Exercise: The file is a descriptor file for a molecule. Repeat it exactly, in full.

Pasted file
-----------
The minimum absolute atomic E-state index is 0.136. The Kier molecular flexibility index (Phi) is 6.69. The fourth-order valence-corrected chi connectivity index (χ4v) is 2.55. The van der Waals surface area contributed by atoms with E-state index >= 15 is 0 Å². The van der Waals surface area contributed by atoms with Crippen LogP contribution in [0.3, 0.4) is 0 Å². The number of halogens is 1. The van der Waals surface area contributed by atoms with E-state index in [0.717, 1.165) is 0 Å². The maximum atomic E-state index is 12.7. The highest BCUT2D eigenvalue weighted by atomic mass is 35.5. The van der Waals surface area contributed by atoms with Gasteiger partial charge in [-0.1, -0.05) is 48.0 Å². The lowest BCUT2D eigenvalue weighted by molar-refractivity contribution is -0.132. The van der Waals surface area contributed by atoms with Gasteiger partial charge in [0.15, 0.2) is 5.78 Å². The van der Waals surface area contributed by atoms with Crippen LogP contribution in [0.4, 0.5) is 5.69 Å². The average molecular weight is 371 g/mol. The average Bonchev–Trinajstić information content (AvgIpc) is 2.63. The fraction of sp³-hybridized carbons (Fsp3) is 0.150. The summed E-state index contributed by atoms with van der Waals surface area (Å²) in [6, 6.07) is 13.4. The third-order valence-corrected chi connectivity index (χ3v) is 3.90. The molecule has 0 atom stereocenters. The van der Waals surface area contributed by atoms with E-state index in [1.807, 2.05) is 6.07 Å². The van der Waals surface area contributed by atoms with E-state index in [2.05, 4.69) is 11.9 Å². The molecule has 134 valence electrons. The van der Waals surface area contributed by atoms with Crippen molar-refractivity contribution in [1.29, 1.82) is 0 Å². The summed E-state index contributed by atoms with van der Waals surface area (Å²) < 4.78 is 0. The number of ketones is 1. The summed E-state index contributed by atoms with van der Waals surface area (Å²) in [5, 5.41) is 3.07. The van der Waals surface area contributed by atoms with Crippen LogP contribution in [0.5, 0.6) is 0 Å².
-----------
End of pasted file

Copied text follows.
The minimum absolute atomic E-state index is 0.136. The Kier molecular flexibility index (Phi) is 6.69. The fourth-order valence-corrected chi connectivity index (χ4v) is 2.55. The van der Waals surface area contributed by atoms with E-state index >= 15 is 0 Å². The van der Waals surface area contributed by atoms with Crippen LogP contribution in [0.3, 0.4) is 0 Å². The number of halogens is 1. The van der Waals surface area contributed by atoms with E-state index in [0.717, 1.165) is 0 Å². The maximum atomic E-state index is 12.7. The highest BCUT2D eigenvalue weighted by atomic mass is 35.5. The van der Waals surface area contributed by atoms with Gasteiger partial charge in [-0.1, -0.05) is 48.0 Å². The lowest BCUT2D eigenvalue weighted by molar-refractivity contribution is -0.132. The van der Waals surface area contributed by atoms with Gasteiger partial charge in [0.15, 0.2) is 5.78 Å². The van der Waals surface area contributed by atoms with Crippen LogP contribution in [0.4, 0.5) is 5.69 Å². The average molecular weight is 371 g/mol. The average Bonchev–Trinajstić information content (AvgIpc) is 2.63. The fraction of sp³-hybridized carbons (Fsp3) is 0.150. The summed E-state index contributed by atoms with van der Waals surface area (Å²) in [6, 6.07) is 13.4. The third-order valence-corrected chi connectivity index (χ3v) is 3.90. The molecule has 0 atom stereocenters. The van der Waals surface area contributed by atoms with E-state index in [1.807, 2.05) is 6.07 Å². The van der Waals surface area contributed by atoms with E-state index in [2.05, 4.69) is 11.9 Å². The molecule has 134 valence electrons. The van der Waals surface area contributed by atoms with Crippen molar-refractivity contribution in [1.29, 1.82) is 0 Å². The summed E-state index contributed by atoms with van der Waals surface area (Å²) < 4.78 is 0. The number of ketones is 1. The summed E-state index contributed by atoms with van der Waals surface area (Å²) in [5, 5.41) is 3.07. The van der Waals surface area contributed by atoms with Crippen LogP contribution in [0.5, 0.6) is 0 Å².